With the 2015 General Election fast approaching, here at the Crick Centre we are thinking about what different strategies political parties are using to engage the public in politics. In this post, Ellen Watts, a PhD researcher at the New Political Communication Unit at Royal Holloway, looks at how the concept of celebrity is going to be utilised. She argues that we need a deeper analysis of the importance of celebrities at election time, as they are much more than just a useful endorsement.
With the election fast approaching, speculation is growing over which celebrities will be pledging their support to political parties. This isn’t surprising, as there were plenty of celebrity faces to be seen in party political broadcasts and on the campaign trail in 2010, and events stateside have associated celebrity with getting out the vote.
But this isn’t America, and even if we had a celebrity as broadly popular and integrated into so many aspects of people’s lives as Oprah Winfrey, I’m not sure they’d want to get behind one of our political parties. The story so far seems to be mainly one of reluctance, of celebrities telling us who they’re not backing and Ed Miliband, in the case of Ant and Dec, vowing to win them back.
It’s easy to see why he values celebrity endorsements. Politics has become more personalised, but most party leaders are struggling to appear personable. Making connections to popular culture could be a route to appearing more authentic for those whose elite background, or lack of experience outside of party politics, doesn’t provide an instantly relatable backstory. In a fragmented media environment, celebrity support may also help to reach people who don’t seek out political information at election time.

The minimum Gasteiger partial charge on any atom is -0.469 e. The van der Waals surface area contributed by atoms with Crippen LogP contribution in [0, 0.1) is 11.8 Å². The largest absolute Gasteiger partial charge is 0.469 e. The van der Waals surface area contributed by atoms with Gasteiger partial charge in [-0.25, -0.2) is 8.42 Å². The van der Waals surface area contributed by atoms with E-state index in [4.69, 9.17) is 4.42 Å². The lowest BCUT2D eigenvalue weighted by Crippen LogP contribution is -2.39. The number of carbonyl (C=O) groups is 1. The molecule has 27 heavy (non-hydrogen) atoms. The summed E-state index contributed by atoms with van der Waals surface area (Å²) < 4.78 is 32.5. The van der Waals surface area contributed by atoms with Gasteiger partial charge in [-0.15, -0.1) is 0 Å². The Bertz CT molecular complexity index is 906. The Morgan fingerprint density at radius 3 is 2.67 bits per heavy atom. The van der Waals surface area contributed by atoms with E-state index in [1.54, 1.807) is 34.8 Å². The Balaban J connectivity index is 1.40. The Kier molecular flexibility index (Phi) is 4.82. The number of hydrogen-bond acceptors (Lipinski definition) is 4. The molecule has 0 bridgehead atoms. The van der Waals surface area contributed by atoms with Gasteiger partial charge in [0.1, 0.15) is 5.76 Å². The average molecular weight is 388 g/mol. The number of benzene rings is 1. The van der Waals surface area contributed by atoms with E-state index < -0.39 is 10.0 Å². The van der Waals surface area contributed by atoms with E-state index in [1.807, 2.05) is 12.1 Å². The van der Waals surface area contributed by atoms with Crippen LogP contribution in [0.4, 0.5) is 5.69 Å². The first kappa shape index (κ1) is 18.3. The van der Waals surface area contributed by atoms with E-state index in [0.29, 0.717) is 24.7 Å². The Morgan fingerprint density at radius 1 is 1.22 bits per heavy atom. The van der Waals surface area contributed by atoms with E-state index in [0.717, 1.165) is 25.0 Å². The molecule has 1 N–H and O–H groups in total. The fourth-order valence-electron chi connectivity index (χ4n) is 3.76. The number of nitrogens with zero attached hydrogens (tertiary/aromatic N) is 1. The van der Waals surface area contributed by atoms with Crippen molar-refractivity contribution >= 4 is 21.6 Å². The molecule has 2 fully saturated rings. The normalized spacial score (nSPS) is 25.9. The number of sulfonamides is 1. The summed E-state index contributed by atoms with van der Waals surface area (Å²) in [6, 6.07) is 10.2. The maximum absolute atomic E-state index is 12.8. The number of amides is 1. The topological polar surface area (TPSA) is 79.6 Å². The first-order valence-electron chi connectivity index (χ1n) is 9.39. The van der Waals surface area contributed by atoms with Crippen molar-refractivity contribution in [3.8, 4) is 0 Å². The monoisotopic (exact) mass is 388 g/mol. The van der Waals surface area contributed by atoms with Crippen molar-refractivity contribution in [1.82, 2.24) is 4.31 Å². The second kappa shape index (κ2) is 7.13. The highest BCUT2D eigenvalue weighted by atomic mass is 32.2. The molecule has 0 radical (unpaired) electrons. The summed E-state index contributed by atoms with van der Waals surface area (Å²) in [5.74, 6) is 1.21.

But celebrity endorsements are not an automatic route to political engagement. Most of the celebrity supporters listed by the Conservatives in 2010 were fairly uninspiring, especially to younger potential voters. Labour and the Liberal Democrats did better, but the efforts of former Lib Dem endorsers, such as Colin Firth and Daniel Radcliffe, to distance themselves from the party since may explain some of the reluctance of celebrities to nail their colours to the mast this time around.
One of the Conservatives most successful endorsers from 2010, Gary Barlow, demonstrates another issue with celebrity endorsement: celebrities can be unpredictable. This endorsement brought awkward questions for Cameron later, when it was revealed that Barlow had invested millions in tax avoidance schemes. Cameron refused to give him the same public condemnation received by comedian Jimmy Carr, and Barlow insists that his fans aren’t interested in his tax affairs, but it remains to be seen how close to him Cameron will want to get in the upcoming campaign.
Celebrity endorsements can be valuable, but they should not be seen as a silver bullet to success. Whilst celebrities publically took sides in the run up to last year’s Scottish independence referendum, the high turnout is more likely attributable to a sense of genuine choice than celebrity involvement.
As we get closer to election day I will be interested to see which celebrities endorse parties, but celebrity is going to be integral to the mediation of the campaign with or without such official declarations. Celebrity comments on political leaders and issues now frequently become talking points. For journalists, celebrity comments become a way for them to reinforce their view; The Sun recently used Ant and Dec’s publically shared doubts about Ed Miliband to express their (much stronger) criticisms. Off the cuff comments on political issues frequently lead to people expressing their (dis)agreement on Twitter. In both cases, politicians often feel compelled to respond to the celebrity-driven story, and with the heightened political coverage that comes with an election, we may see this occurring even more frequently.
The uncertainty of the upcoming election makes one thing certain; politicians will see associating themselves with celebrities as a way to increase their chances. But how many celebrities will still want to associate themselves with politicians?
Ellen Watts is a PhD researcher at the New Political Communication Unit at Royal Holloway, University of London. She is interested in the relationship between celebrity and politics, and its implications for political power and engagement. Her research is funded by the ESRC.
Note: this article gives the views of the author, and not the position of the Crick Centre, or the Understanding Politics blog series. To write for the Understanding Politics blog, email our editor Nicholas Try at email@example.com